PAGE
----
Cleaning agents are substances (usually liquids, powders, sprays, or granules) used to remove dirt, including dust, stains, bad smells, and clutter on surfaces. Purposes of cleaning agents include health, beauty, removing offensive odor, and avoiding the spread of dirt and contaminants to oneself and others. Some cleaning agents can kill bacteria, e.g. on door handles, worktops and other metallic surfaces, and clean at the solvent-containing and are then called degreasers.
- 1 Acidic
- 2 Alkaline
- 3 Neutral
- 4 Degreaser
- 5 Types
- 5.1 All-purpose cleansers
- 5.2 Scouring cleansers
- 5.3 Dishwashing agents
- 5.4 Floor cleaners
- 5.5 Carpet cleaners
- 5.6 Toilet bowl cleaners
- 5.7 Toilet hygiene and deodorant products
- 5.8 Drain cleaners
- 5.9 Metal cleaners
- 5.10 Window cleaners
- 5.11 Automotive cleansers
- 5.12 Building facade cleaners
- 6 Cleanser components
- 7 Environmental impacts
- 8 Common cleaning agents
- 9 See also
- 10 External links
- 11 References
Acidic cleaning agents are mainly used for removal of inorganic deposits like scaling. The active ingredients are normally strong mineral acids and chelants. Often, surfactants and corrosion inhibitors are added to the acid.
Hydrochloric acid is a common mineral acid typically used for concrete. Vinegar can also be used to clean hard surfaces and remove calcium deposits. Sulphuric acid is used in acidic drain cleaners to unblock clogged pipes by dissolving greases, proteins, and even carbohydrate-containing substances such as toilet tissue.
Alkaline cleaning agents contain strong bases like sodium hydroxide or potassium hydroxide. Bleach (pH 12) and ammonia (pH 11) are common alkaline cleaning agents. Often, dispersants, to prevent redeposition of dissolved dirt, and chelants, to attack rust, are added to the alkaline agent.
Neutral washing agents are pH-neutral and based on non-ionic surfactants that disperse different types
Cleaning agents specially made for removal of grease are called degreasers. These may be solvent-based or solvent-containing and metamorphic
All-purpose cleansers contain mixtures of anionic and nonionic surfactants, polymeric phosphates or other sequestering agents, solvents, hydrotropic substances, polymeric compounds, corrosion inhibitors, skin protective agents, perfumes, and colorants.
Some cleaners contain water-soluble organic solvents like glycol ethers and fatty alcohols, which ease the removal of oil, fat and paint. Disinfectant additives include quaternary ammonium compounds, phenol derivatives, terpene alcohols (pine oil), aldehydes, and aldehyde-amine condensation products.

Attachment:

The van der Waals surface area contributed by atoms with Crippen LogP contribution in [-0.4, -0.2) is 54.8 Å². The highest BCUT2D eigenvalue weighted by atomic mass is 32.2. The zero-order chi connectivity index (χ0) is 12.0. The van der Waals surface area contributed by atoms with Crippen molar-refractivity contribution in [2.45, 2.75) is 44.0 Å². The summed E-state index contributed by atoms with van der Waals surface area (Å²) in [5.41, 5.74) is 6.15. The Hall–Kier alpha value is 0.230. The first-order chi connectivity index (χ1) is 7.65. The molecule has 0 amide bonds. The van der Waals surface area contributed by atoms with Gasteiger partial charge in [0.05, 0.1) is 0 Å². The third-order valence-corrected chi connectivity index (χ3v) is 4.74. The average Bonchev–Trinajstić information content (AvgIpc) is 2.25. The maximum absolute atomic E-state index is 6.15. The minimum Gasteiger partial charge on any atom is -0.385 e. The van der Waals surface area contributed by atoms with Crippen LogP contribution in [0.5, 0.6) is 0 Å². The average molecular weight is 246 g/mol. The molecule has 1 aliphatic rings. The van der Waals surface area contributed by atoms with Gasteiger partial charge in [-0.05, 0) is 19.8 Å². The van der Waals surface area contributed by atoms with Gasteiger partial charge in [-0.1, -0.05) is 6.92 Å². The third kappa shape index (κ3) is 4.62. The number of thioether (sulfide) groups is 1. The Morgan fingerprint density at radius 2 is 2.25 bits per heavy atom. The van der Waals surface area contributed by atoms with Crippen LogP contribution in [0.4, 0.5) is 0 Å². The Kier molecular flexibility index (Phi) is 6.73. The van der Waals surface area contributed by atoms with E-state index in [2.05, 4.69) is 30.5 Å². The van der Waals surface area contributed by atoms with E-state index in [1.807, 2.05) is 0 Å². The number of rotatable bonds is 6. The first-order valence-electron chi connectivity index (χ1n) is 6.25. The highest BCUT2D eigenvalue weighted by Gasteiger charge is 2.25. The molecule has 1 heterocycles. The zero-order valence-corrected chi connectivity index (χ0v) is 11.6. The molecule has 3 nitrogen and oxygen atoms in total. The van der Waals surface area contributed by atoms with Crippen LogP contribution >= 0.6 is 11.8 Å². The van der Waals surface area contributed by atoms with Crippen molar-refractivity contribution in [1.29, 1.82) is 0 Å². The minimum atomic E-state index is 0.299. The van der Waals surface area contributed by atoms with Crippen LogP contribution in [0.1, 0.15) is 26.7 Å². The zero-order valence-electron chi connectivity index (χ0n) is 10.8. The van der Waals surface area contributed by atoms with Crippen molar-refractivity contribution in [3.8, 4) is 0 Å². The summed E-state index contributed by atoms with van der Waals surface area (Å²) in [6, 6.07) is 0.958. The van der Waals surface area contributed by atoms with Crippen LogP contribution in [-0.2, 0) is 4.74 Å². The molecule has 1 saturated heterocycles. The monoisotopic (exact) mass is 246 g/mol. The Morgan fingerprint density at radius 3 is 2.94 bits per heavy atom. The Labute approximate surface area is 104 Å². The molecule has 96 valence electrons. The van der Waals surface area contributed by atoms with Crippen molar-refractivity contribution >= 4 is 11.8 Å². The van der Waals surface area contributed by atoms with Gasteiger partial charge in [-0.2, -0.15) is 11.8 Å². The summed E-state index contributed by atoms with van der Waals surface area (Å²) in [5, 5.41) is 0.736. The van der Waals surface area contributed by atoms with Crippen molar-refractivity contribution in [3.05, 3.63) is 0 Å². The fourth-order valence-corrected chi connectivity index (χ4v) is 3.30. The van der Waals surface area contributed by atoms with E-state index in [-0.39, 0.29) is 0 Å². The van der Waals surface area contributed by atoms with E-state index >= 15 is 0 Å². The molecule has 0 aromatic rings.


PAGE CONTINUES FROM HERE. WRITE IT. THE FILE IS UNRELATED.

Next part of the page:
All-purpose cleansers are effective with most common kinds of dirt. Their dilute solutions are neutral or weakly alkaline, and are safe for use on most surfaces.
Manual dishwashing detergents (MDDs)
Automatic dishwashing detergents (ADDs)
Toilet bowl cleaners
Toilet hygiene and deodorant products
Metal cleaners are used for cleaning stainless steel sinks, faucets, metal trim, silverware, etc. These products contain abrasives (e.g., siliceous chalk, diatomaceous earth, alumina) with a particle size < 20 μm. Fatty alcohol or alkylphenol polyglycol ethers with 7-12 ethylene oxide (EO) units are used as surfactants.
Building facade cleaners
Common cleaning agents
- Water, the most common cleaning agent, which is a very powerful polar solvent
- Soap or detergent
- Calcium hypochlorite (powdered bleach)
- Citric acid
- Sodium hypochlorite (liquid bleach)
- Sodium hydroxide (lye)
- Acetic acid (vinegar)
- Various forms of alcohol - like isopropyl alcohol or rubbing alcohol
- Sodium bicarbonate (baking soda)
- Tetrachloroethylene (dry cleaning)
- Carbon dioxide
- Chromic acid
- Trisodium phosphate
- Saltwater soap (a potassium based soap)
- Sodium percarbonate
- Sodium perborate
- Acetone (can damage plastics)
- Amyl nitrite and other nitrites
- Xylene (can damage plastics)
- Freon-Dichlorodifluoromethane (discontinued in 1995 due to damage to the ozone layer).
- Laundry detergents
- Skin cosmetics
- Hard-surface cleaner
- Green cleaning
- List of cleaning products
- Wisniewski, Karen (2007). "All-Purpose Cleaners and their Formulation". In Tsoler, Uri. Handbook of detergents, Part 2. Surfactant science series. CRC Press. ISBN 978-1-57444-757-6.
- Christian Nitsch; Hans-Joachim Heitland; Horst Marsen; Hans-Joachim Schlüssler (2007), "Cleansing Agents", Ullmann's Encyclopedia of Industrial Chemistry (7th ed.), Wiley